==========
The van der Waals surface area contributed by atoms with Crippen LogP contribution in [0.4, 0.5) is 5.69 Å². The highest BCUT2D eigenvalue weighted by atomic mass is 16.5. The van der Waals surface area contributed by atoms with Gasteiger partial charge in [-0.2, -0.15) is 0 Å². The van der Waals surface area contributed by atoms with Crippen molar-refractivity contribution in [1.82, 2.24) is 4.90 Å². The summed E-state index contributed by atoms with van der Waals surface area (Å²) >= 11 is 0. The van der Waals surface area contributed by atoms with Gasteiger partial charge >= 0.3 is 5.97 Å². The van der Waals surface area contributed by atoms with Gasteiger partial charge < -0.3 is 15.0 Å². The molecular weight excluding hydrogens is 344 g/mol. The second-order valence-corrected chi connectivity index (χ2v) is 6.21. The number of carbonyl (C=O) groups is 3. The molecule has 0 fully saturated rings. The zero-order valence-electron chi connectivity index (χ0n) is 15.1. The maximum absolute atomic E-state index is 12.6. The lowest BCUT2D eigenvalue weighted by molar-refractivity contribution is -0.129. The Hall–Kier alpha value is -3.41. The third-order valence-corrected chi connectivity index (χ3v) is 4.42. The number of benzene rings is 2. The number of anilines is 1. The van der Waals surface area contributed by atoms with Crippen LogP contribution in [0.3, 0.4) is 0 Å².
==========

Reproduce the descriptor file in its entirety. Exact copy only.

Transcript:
The van der Waals surface area contributed by atoms with Crippen LogP contribution in [0.4, 0.5) is 5.69 Å². The highest BCUT2D eigenvalue weighted by atomic mass is 16.5. The van der Waals surface area contributed by atoms with Gasteiger partial charge in [-0.2, -0.15) is 0 Å². The van der Waals surface area contributed by atoms with Crippen molar-refractivity contribution in [1.82, 2.24) is 4.90 Å². The summed E-state index contributed by atoms with van der Waals surface area (Å²) >= 11 is 0. The van der Waals surface area contributed by atoms with Gasteiger partial charge >= 0.3 is 5.97 Å². The van der Waals surface area contributed by atoms with Gasteiger partial charge < -0.3 is 15.0 Å². The molecular weight excluding hydrogens is 344 g/mol. The second-order valence-corrected chi connectivity index (χ2v) is 6.21. The number of carbonyl (C=O) groups is 3. The molecule has 0 fully saturated rings. The zero-order valence-electron chi connectivity index (χ0n) is 15.1. The maximum absolute atomic E-state index is 12.6. The lowest BCUT2D eigenvalue weighted by molar-refractivity contribution is -0.129. The Hall–Kier alpha value is -3.41. The third-order valence-corrected chi connectivity index (χ3v) is 4.42. The number of benzene rings is 2. The number of anilines is 1. The van der Waals surface area contributed by atoms with Crippen LogP contribution in [0.3, 0.4) is 0 Å².